Offshore: Big Easy with Capt. Terry Wildey out of Capt Hiram’s Resort in Sebastian has been guiding his anglers to catches of triggerfish, mutton snapper, mangrove snapper, kingfish and cobia. The SISA Reefs and other structure in the 70-90 foot zone have been productive. Watch out for whales and give them 500 yards. It’s the law.
Inshore: Spotted seatrout can be caught around the mangrove points in Vero Beach from Hole in the Wall Island, Jungle Trail and down to Round Island. Use jerk baits on 1/8-ounce jig heads in copper or new penny colors. Flounder fishing has been on the slow side inside Sebastian Inlet. Try fishing the middle of the incoming tide with live mud minnows to get bites.
Freshwater: Headwaters Lake has been yielding good fishing for bass from 2-5 pounds. Use wild shiners or spinnerbaits. When it cools down, try lipped crank baits to get action in 3-5 feet of water. Speck fishing has been pretty good at Blue Cypress Lake on live minnows.
St. Lucie County
Offshore: Lane snapper, mangrove snapper and mutton snapper fishing has been better in on the shallow reefs. Sheepshead and margate are in the same areas. Use pieces of shrimp or cut squid to get hooked up. Sailfish are still being caught & released by anglers trolling ballyhoo in 150 to 180 feet of water.
Inshore: Capt. Tim Simos of HookASnook.com in Fort Pierce said he steered anglers Jan. 21 to catches of snook, snapper, margate and goliath grouper while fishing in the Turning Basin, around the South Bridge and along the first reef just outside the Fort Pierce Inlet. Tripletail can be caught around crab trap buoys in the lagoon or channel markers with a live freelined shrimp.
Surf: Paul Sperco of Capt. Paul Surf Charters in Port St. Lucie said the pompano and whiting on the beaches right now is worth the trip. Incoming tides and Fishbites EZ Flea or yellow crab have been producing bites from the sand bar on in to the trough. This cold front should bring more fish.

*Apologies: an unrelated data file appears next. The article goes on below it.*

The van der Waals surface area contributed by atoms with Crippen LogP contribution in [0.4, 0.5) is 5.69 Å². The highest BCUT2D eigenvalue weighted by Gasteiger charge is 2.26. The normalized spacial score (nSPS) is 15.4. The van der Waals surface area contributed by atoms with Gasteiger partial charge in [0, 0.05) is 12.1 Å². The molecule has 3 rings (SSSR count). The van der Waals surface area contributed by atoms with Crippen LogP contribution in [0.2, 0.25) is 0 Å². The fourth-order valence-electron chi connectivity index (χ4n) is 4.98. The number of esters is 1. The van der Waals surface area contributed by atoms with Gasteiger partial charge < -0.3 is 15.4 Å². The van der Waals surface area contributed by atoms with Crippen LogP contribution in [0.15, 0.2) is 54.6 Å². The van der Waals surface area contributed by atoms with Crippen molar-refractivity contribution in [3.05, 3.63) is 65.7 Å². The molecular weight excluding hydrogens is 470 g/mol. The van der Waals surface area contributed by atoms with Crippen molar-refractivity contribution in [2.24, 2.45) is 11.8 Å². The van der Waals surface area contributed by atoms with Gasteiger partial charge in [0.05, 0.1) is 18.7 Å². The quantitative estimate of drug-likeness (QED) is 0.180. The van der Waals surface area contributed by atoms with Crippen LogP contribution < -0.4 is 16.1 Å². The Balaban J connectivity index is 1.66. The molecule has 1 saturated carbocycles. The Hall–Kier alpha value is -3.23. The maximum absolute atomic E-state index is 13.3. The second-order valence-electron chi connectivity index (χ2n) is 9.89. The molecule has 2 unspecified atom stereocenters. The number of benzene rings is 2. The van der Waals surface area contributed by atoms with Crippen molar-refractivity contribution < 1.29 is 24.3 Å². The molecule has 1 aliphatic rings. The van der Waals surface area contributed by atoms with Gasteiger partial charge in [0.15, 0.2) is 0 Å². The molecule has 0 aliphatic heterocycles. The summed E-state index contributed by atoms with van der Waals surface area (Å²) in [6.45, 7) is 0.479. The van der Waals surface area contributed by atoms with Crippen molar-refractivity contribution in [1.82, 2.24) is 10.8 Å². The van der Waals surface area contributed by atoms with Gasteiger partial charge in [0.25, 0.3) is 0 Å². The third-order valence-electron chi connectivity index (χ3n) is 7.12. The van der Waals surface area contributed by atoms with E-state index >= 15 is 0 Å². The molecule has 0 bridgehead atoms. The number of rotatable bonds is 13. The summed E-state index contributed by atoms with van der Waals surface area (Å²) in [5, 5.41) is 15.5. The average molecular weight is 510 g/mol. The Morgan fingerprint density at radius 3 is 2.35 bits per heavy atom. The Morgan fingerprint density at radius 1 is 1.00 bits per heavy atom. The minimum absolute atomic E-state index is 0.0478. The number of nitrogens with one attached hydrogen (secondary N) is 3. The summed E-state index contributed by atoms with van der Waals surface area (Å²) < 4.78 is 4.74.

Offshore: Blackfin tuna and wahoo can best be targeted around sea mounts like those at Push Button Hill. Snapper fishing has still been productive for the party boats fishing in 70 feet of water. Vermilion snapper, lane snapper, mutton snapper and mangrove snapper can be caught. Spanish mackerel fishing is still steady south of the St. Lucie Inlet along the reef.
Inshore: Anglers fishing the bridges like the Ernie Lyons Bridge and Frank Wacha Bridge are catching reliable rodbenders like croaker, black drum, jacks and ladyfish. Use a shrimp-tipped jig to catch all four and others like bluefish, redfish, snook and flounder. Snook fishing is still steady around structure on DOA Terror Eyz in root beer.
The lake is at 16 feet 1 inch as of Thursday which means there is plenty of water in the northern and western areas of the lake. IT has made for ideal speck fishing. Anglers are getting limits using live minnows and speck jigs. Fish the areas like Tin House Cove, Horse Island and the mouth of the Harney Canal near Lakeport for the best action. Fish are running large, too, upwards of 13 inches.